May 31, 2018
The International WELL Building Institute (IWBI) has recently launched it’s WELL V2 pilot, building off its original WELL Building Standard.
The original WELL was launched in 2014 and was the first building standard to place an emphasis on human health and happiness. IWBI crafted WELL’s certification standards after partnering with scientists, doctors, architects, and wellness thought leaders around the globe.
IWBI CEO and Chairman Rick Redrizzi stated WELL V2 includes, “a rating system that’s simpler, clearer, focused on the aspects that have the greatest impact, and designed for improved return across every metric.” The changes made to update WELL V2 have made it more accessible than ever to become certified.
IWBI’s efforts to improve WELL’s certification process is undoubtedly encouraging. However, one question remains: what is the clear path to certification?
Becoming WELL certified was designed to be a straightforward process. The initial WELL certifications were applied to three different space types: new and existing buildings, new and existing interiors, and core and shell — WELL V2 takes a more universal approach by now being “one WELL for all project types.”
A project becomes certified if a certain number of Features are satisfied. Each Feature is a specific qualification designed by IWBI to help determine the overall WELL score--the more Features achieved, the higher the score. Certain Features are required to become certified--classified as Preconditions--while others are optional but are needed to achieve the higher Gold or Platinum certifications--these are known as Optimizations. One of the most noticeable changes is WELL V2’s updated feature set, which includes fewer preconditions and weighted optimizations, making the certification more accessible than ever.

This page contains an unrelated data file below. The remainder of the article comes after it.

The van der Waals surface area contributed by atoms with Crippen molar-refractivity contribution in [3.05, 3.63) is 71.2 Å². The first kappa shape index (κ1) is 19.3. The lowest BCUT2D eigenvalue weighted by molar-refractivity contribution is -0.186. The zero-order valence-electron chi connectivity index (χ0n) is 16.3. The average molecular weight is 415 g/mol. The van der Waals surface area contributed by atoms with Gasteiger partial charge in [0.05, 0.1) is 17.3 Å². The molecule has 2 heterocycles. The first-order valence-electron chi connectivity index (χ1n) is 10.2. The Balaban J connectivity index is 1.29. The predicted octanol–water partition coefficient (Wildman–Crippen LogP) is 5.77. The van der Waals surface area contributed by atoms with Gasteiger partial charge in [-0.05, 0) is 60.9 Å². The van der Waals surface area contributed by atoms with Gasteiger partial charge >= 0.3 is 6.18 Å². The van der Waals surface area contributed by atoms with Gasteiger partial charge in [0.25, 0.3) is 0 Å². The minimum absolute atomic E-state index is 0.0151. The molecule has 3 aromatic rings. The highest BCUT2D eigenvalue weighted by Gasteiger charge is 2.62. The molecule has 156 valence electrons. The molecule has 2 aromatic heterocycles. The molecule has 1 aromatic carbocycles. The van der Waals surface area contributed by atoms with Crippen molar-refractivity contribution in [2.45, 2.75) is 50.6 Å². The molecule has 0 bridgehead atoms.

A project’s overall WELL score is calculated during a Performance Verification. Performance verifications require an on-site assessment performed by a Well Assessor and for the applicant to submit letters of assurance or annotated documents provided by third-party testing.